Thursday, February 17, 2011

Time to Fill the Doughnuts — Health Care Reform and Medicare Part D | Health Policy and Reform

By William H. Shrank, M.D., M.S.H.S., and Niteesh K. Choudhry, M.D., Ph.D.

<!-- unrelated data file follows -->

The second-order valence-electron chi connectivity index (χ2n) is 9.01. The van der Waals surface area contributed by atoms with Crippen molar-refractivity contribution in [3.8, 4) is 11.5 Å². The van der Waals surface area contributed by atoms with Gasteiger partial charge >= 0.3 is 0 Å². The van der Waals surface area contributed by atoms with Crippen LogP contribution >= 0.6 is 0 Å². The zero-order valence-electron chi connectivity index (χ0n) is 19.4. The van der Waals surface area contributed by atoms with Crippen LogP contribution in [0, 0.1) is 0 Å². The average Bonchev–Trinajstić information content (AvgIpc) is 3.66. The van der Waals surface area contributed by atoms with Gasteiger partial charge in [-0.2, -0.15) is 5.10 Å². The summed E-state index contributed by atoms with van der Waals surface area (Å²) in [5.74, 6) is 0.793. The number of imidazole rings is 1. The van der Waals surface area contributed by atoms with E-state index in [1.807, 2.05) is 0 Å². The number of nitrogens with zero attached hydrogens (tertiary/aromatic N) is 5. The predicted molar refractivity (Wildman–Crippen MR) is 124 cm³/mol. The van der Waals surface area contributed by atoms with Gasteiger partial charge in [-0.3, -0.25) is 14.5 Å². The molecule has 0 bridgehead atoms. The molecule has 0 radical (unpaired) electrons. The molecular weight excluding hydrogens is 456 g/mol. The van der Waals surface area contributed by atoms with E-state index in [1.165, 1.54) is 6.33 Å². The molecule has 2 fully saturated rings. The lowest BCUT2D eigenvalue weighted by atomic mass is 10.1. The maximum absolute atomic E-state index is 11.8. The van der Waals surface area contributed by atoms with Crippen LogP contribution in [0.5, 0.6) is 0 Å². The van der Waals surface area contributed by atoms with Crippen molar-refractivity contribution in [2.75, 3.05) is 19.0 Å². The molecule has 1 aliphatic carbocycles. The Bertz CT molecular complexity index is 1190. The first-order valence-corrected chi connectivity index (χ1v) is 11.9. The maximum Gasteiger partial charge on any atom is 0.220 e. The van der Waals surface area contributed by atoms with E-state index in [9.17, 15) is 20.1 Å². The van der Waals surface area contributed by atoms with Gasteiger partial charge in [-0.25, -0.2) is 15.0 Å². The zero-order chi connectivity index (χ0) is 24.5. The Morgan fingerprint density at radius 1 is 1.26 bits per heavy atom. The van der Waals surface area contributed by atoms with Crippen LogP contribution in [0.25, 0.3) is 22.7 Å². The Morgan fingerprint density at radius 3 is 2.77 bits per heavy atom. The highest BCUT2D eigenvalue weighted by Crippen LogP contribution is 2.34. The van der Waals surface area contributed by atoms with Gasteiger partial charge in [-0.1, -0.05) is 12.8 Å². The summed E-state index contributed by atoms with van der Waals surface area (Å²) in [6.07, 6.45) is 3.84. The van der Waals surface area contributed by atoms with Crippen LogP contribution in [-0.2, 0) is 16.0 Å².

The passage of the Affordable Care Act (ACA) in March 2010 promised to put an end to the “doughnut hole,” the gap in prescription-drug coverage that is the most controversial component of the Medicare Part D benefit.1 Several months ago, seniors who had reached the spending threshold that marked the beginning of their doughnut hole began to receive their $250 rebate checks. Incrementally between now and 2020, the coverage gap will be filled with subsidies from manufacturers of brand-name drugs and from the federal government. Thus, the ACA, like Part D itself, has expanded coverage for prescription medications — but it has done so in a complex manner that owes more to political wrangling than to any straightforward effort to promote health and cost-effective medication use. The plan for filling in the doughnut hole will most likely confuse many beneficiaries and, at least temporarily, work against cost consciousness, and providers and payers will need to assist patients in navigating the benefit and identifying affordable medications in the years leading up to 2020.
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